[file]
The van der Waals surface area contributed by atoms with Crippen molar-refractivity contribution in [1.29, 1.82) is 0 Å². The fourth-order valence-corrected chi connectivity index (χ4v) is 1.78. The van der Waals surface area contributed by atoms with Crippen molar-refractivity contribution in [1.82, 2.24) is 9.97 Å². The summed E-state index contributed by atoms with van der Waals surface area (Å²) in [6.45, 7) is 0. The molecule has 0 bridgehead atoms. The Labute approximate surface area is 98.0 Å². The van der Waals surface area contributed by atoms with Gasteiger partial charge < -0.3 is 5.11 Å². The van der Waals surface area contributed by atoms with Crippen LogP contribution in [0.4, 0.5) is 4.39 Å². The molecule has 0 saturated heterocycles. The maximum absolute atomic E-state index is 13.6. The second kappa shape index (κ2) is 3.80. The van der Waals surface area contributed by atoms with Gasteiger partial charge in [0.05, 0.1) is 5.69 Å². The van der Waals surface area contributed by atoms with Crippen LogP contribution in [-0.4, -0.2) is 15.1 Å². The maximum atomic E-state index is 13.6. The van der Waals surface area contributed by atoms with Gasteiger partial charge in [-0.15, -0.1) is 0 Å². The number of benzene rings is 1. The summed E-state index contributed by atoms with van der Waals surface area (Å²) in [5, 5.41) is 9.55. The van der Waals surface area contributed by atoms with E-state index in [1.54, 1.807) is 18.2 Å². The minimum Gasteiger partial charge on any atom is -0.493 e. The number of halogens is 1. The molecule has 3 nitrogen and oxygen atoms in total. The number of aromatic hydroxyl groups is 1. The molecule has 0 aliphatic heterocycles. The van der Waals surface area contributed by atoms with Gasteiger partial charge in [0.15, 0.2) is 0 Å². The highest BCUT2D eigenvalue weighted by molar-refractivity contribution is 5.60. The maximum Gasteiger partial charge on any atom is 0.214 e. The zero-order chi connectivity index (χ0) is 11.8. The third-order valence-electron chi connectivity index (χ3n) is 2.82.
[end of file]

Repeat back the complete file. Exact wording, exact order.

The van der Waals surface area contributed by atoms with Crippen molar-refractivity contribution in [1.29, 1.82) is 0 Å². The fourth-order valence-corrected chi connectivity index (χ4v) is 1.78. The van der Waals surface area contributed by atoms with Crippen molar-refractivity contribution in [1.82, 2.24) is 9.97 Å². The summed E-state index contributed by atoms with van der Waals surface area (Å²) in [6.45, 7) is 0. The molecule has 0 bridgehead atoms. The Labute approximate surface area is 98.0 Å². The van der Waals surface area contributed by atoms with Gasteiger partial charge < -0.3 is 5.11 Å². The van der Waals surface area contributed by atoms with Crippen LogP contribution in [0.4, 0.5) is 4.39 Å². The molecule has 0 saturated heterocycles. The maximum absolute atomic E-state index is 13.6. The second kappa shape index (κ2) is 3.80. The van der Waals surface area contributed by atoms with Gasteiger partial charge in [0.05, 0.1) is 5.69 Å². The van der Waals surface area contributed by atoms with Crippen LogP contribution in [-0.4, -0.2) is 15.1 Å². The maximum atomic E-state index is 13.6. The van der Waals surface area contributed by atoms with Gasteiger partial charge in [-0.15, -0.1) is 0 Å². The number of benzene rings is 1. The summed E-state index contributed by atoms with van der Waals surface area (Å²) in [5, 5.41) is 9.55. The van der Waals surface area contributed by atoms with E-state index in [1.54, 1.807) is 18.2 Å². The minimum Gasteiger partial charge on any atom is -0.493 e. The number of halogens is 1. The molecule has 3 nitrogen and oxygen atoms in total. The number of aromatic hydroxyl groups is 1. The molecule has 0 aliphatic heterocycles. The van der Waals surface area contributed by atoms with Gasteiger partial charge in [0.15, 0.2) is 0 Å². The highest BCUT2D eigenvalue weighted by molar-refractivity contribution is 5.60. The maximum Gasteiger partial charge on any atom is 0.214 e. The zero-order chi connectivity index (χ0) is 11.8. The third-order valence-electron chi connectivity index (χ3n) is 2.82.